On Blu-ray: Richard Roundtree in Shaft's Big Score! (1972) and Shaft Goes to Africa (1973)


I was thrilled when Warner Archive announced it would be releasing the two sequels to the original Shaft (1971): Shaft’s Big Score (1972) and Shaft Goes to Africa (1973) on Blu-ray. I’d wanted to see these films for years. They ended up being interesting viewing and not what I expected when it came to plot and style.

Both films look great, because the restorations didn’t iron out the grain that gives these films added warmth and grit. I know it shouldn’t surprise me that a Gordon Parks film would be so gorgeous, his visual skill as photographer and filmmaker are immense, but I was especially stunned by the color composition in Shaft’s Big Score. These films will always be filed under Blaxploitation, but they are really gorgeously-produced, high-quality action films and the Blu-rays reveal that beautifully.

The John Shaft in these sequels is still tough, charismatic and resourceful, but the character doesn’t have the same edge. There was always a flicker of righteous anger in the 1971 Shaft. You don’t see the man who walks through traffic shouting at taxi cabs here. He’s more serene and much nicer to the ladies too. While I missed the zing of that brand of Shaft, it was interesting to see Roundtree develop the character and move him subtly in a different direction.

Shaft’s Big Score was my favorite of the two films. It’s got a slow build up, and lacks the riveting, gritty street-bound feel of the original, but it entertains in its own slick way. Roundtree seems more settled into the action hero mold and more appealing because of his gentler take on relating to the female sex. He even relies on one of his ladies to take the wheel during the climactic chase scene, which becomes increasingly ridiculous, and entertaining, as it progresses.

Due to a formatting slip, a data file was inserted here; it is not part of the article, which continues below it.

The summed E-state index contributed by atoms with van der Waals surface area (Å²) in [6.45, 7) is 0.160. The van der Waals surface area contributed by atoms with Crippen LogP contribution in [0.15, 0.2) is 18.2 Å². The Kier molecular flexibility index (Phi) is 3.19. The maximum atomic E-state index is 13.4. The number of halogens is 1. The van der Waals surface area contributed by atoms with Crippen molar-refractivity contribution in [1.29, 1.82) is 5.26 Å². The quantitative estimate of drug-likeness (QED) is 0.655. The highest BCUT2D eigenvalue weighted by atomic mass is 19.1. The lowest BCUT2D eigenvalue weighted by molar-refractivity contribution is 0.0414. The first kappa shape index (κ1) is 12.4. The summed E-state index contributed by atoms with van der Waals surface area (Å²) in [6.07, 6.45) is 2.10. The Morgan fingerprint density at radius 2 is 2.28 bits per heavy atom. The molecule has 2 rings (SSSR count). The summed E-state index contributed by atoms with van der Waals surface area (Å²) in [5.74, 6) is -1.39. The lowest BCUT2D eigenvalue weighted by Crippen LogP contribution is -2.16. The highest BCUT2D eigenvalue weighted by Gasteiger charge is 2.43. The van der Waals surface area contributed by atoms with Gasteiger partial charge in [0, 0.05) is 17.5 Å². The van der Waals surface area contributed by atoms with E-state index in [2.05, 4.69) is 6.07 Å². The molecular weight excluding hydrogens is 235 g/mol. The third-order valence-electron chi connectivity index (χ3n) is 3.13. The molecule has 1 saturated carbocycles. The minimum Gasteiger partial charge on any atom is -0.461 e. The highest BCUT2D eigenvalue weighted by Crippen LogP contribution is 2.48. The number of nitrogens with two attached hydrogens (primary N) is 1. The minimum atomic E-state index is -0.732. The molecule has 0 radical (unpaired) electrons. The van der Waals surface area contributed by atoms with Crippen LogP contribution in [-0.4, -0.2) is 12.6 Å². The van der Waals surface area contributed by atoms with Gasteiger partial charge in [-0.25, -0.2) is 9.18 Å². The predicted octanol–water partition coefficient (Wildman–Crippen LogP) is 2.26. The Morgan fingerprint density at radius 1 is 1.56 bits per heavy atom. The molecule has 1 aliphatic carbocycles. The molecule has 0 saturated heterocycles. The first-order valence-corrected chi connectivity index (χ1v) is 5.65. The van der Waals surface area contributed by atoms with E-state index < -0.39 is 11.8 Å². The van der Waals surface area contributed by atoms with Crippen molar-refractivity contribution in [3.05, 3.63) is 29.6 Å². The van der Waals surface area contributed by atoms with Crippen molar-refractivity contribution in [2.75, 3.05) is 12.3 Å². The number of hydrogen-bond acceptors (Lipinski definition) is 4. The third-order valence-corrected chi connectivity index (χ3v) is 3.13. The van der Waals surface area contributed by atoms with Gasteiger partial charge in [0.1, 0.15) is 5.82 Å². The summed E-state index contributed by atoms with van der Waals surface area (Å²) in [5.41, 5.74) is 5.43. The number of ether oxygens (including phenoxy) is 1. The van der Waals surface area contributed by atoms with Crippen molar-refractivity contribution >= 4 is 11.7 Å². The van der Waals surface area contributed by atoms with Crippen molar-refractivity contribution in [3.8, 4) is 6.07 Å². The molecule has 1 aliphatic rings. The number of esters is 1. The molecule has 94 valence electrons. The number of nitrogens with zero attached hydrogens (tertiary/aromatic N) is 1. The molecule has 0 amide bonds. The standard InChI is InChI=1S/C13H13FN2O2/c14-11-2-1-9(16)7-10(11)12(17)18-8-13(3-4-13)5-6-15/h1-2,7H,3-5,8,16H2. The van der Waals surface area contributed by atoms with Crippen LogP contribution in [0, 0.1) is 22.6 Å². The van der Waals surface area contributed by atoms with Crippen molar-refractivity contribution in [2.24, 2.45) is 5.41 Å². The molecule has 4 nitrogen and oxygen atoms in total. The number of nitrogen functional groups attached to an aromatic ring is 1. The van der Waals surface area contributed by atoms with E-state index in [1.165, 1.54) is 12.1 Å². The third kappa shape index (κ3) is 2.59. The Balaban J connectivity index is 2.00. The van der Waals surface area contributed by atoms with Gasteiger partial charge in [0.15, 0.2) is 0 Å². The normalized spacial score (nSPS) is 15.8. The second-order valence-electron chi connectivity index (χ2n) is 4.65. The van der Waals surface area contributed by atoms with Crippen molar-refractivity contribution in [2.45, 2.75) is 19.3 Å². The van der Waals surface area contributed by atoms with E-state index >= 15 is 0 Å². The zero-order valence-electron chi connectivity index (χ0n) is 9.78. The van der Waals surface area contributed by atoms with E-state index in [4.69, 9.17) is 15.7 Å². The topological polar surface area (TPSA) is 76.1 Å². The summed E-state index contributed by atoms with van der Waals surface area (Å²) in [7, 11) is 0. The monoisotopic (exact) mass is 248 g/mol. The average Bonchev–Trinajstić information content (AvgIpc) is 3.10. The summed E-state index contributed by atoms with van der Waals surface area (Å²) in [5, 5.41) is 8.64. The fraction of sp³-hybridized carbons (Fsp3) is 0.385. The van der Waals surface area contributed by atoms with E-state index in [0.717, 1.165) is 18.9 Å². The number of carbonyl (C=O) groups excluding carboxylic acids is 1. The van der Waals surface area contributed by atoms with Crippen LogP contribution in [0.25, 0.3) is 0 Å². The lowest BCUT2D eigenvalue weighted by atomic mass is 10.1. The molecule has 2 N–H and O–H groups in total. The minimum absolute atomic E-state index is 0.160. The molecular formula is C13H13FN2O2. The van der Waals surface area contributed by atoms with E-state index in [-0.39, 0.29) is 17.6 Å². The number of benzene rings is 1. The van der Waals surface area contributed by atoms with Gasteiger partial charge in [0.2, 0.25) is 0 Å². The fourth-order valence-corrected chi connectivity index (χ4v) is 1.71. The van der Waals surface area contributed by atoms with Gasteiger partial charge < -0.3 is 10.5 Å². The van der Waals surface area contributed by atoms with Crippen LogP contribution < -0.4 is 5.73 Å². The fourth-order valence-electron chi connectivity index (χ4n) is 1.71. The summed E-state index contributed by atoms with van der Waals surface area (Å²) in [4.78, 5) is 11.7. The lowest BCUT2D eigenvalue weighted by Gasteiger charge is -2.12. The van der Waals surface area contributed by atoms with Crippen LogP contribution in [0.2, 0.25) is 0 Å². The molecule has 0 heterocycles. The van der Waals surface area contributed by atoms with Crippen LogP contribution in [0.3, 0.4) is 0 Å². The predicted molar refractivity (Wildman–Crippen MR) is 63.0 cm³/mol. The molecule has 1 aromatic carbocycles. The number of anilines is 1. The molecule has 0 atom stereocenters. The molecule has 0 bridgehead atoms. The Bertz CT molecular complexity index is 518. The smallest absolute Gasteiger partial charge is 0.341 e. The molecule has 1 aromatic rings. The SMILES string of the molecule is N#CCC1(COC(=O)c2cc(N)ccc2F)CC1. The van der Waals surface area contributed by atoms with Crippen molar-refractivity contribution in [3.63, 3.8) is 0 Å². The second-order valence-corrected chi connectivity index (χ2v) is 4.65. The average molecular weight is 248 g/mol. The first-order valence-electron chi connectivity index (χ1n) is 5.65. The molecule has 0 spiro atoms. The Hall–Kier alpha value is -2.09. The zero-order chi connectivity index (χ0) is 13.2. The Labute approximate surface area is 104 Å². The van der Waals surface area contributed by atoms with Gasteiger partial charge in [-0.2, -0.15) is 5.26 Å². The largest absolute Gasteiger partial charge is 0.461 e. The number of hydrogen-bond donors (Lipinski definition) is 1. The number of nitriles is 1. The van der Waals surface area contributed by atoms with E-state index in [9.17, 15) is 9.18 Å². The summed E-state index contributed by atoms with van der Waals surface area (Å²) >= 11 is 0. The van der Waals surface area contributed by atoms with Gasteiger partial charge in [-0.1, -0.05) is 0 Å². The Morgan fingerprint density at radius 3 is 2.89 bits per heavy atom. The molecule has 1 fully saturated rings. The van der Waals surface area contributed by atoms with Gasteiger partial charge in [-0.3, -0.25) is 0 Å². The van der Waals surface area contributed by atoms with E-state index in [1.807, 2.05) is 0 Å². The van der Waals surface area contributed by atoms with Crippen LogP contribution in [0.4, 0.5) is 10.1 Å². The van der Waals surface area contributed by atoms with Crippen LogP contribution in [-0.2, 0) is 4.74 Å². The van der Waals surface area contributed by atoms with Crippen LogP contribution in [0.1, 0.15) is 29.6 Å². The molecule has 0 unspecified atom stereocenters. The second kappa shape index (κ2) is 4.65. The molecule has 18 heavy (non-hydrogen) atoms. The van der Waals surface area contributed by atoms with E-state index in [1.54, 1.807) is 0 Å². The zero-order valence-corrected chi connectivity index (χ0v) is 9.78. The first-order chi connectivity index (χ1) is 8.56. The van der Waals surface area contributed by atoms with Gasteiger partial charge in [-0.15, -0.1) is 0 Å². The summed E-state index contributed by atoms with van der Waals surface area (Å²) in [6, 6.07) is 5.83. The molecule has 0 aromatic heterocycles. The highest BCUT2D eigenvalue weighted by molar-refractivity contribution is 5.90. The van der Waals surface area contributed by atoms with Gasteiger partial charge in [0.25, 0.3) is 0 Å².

That chase scene is emblematic of what makes Shaft’s Big Score different. It’s less a document of a man working in the streets and more about building up to blood-pumping action. Roundtree is able to stay true to the essence of John Shaft, but when you add a boat and a helicopter to your chase scenes, it is definitely a different game.

Keep your eyes open during the casino scene to see the always distinguished director Parks in a cameo.


Shaft Goes to Africa is my least favorite of the original trio, but I appreciated the willingness to try something new with the character. It was a good gamble to assume that Roundtree was the true draw of the series and that he was versatile enough to play Shaft in a different milieu. Here, instead of a street-smart private dick, he’s more of a Bond-type hero fighting against human trafficking in Africa. There’s even a Q-like scene where he gets a custom-made weapon.

This film never quite falls into a rhythm though. Its story always feels a bit scattered. There are many good to great moments, but they don’t flow together. Many of the great moments are due to Vonetta McGee, who matches the charisma of her leading man and is the strongest female character to grace the series.

Overall, the original Shaft series fascinates me. Roundtree consistently proves his ability to mesmerize in any circumstances and he benefits from the essentially high production values and strong direction he receives here. While they vary in quality, there isn’t a bad film in the bunch.


Many thanks to Warner Archive for providing copies of the films for review. To order, visit The Warner Archive Collection.

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